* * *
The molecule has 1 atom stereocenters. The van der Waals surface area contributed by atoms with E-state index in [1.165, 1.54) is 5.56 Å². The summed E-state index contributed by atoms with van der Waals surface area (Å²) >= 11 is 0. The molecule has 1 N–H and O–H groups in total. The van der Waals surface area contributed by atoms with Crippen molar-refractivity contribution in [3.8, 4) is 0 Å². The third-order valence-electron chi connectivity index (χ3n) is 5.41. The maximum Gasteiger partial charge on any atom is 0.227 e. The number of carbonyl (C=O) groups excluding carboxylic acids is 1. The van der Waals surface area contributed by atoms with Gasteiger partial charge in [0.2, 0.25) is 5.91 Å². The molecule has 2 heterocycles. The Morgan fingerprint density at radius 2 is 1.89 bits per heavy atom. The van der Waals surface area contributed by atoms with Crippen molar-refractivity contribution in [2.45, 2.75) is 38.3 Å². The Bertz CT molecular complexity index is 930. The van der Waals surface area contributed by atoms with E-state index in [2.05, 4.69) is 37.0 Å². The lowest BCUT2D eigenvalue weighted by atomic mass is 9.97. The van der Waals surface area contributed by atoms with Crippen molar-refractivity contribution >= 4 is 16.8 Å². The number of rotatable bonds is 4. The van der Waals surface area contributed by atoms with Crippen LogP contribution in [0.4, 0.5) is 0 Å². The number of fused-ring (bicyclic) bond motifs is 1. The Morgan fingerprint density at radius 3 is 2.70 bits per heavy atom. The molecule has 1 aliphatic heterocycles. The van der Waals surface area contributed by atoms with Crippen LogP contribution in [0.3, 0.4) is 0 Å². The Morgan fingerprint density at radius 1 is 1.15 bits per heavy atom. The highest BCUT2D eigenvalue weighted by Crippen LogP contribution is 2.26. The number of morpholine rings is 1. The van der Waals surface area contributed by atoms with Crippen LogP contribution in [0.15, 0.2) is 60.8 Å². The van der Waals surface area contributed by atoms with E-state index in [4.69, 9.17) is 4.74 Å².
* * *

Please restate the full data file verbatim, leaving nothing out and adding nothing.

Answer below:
The molecule has 1 atom stereocenters. The van der Waals surface area contributed by atoms with E-state index in [1.165, 1.54) is 5.56 Å². The summed E-state index contributed by atoms with van der Waals surface area (Å²) >= 11 is 0. The molecule has 1 N–H and O–H groups in total. The van der Waals surface area contributed by atoms with Crippen molar-refractivity contribution in [3.8, 4) is 0 Å². The third-order valence-electron chi connectivity index (χ3n) is 5.41. The maximum Gasteiger partial charge on any atom is 0.227 e. The number of carbonyl (C=O) groups excluding carboxylic acids is 1. The van der Waals surface area contributed by atoms with Gasteiger partial charge in [0.2, 0.25) is 5.91 Å². The molecule has 2 heterocycles. The Morgan fingerprint density at radius 2 is 1.89 bits per heavy atom. The van der Waals surface area contributed by atoms with Crippen molar-refractivity contribution in [2.45, 2.75) is 38.3 Å². The Bertz CT molecular complexity index is 930. The van der Waals surface area contributed by atoms with E-state index in [2.05, 4.69) is 37.0 Å². The lowest BCUT2D eigenvalue weighted by atomic mass is 9.97. The van der Waals surface area contributed by atoms with Crippen molar-refractivity contribution >= 4 is 16.8 Å². The number of rotatable bonds is 4. The van der Waals surface area contributed by atoms with Crippen LogP contribution in [0.4, 0.5) is 0 Å². The number of fused-ring (bicyclic) bond motifs is 1. The Morgan fingerprint density at radius 3 is 2.70 bits per heavy atom. The molecule has 1 aliphatic heterocycles. The van der Waals surface area contributed by atoms with Crippen LogP contribution in [0.3, 0.4) is 0 Å². The Morgan fingerprint density at radius 1 is 1.15 bits per heavy atom. The highest BCUT2D eigenvalue weighted by Crippen LogP contribution is 2.26. The number of morpholine rings is 1. The van der Waals surface area contributed by atoms with Crippen LogP contribution in [0.15, 0.2) is 60.8 Å². The van der Waals surface area contributed by atoms with E-state index in [4.69, 9.17) is 4.74 Å².